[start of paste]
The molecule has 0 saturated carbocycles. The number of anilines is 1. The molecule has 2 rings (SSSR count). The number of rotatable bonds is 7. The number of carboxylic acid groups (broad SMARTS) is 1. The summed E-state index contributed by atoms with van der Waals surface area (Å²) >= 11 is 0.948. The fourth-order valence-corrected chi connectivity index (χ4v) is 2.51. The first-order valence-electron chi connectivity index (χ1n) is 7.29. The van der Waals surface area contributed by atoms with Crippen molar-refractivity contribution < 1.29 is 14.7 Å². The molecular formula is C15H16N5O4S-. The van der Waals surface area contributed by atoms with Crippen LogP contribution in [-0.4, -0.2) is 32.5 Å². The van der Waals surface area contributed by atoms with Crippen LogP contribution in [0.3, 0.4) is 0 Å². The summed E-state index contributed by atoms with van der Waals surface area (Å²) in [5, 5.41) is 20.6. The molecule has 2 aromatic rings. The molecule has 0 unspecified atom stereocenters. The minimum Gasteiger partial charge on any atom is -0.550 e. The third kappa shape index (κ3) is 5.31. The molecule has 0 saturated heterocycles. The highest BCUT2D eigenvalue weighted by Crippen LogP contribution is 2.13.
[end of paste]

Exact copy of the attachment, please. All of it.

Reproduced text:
The molecule has 0 saturated carbocycles. The number of anilines is 1. The molecule has 2 rings (SSSR count). The number of rotatable bonds is 7. The number of carboxylic acid groups (broad SMARTS) is 1. The summed E-state index contributed by atoms with van der Waals surface area (Å²) >= 11 is 0.948. The fourth-order valence-corrected chi connectivity index (χ4v) is 2.51. The first-order valence-electron chi connectivity index (χ1n) is 7.29. The van der Waals surface area contributed by atoms with Crippen molar-refractivity contribution < 1.29 is 14.7 Å². The molecular formula is C15H16N5O4S-. The van der Waals surface area contributed by atoms with Crippen LogP contribution in [-0.4, -0.2) is 32.5 Å². The van der Waals surface area contributed by atoms with Crippen LogP contribution in [0.3, 0.4) is 0 Å². The summed E-state index contributed by atoms with van der Waals surface area (Å²) in [5, 5.41) is 20.6. The molecule has 2 aromatic rings. The molecule has 0 unspecified atom stereocenters. The minimum Gasteiger partial charge on any atom is -0.550 e. The third kappa shape index (κ3) is 5.31. The molecule has 0 saturated heterocycles. The highest BCUT2D eigenvalue weighted by Crippen LogP contribution is 2.13.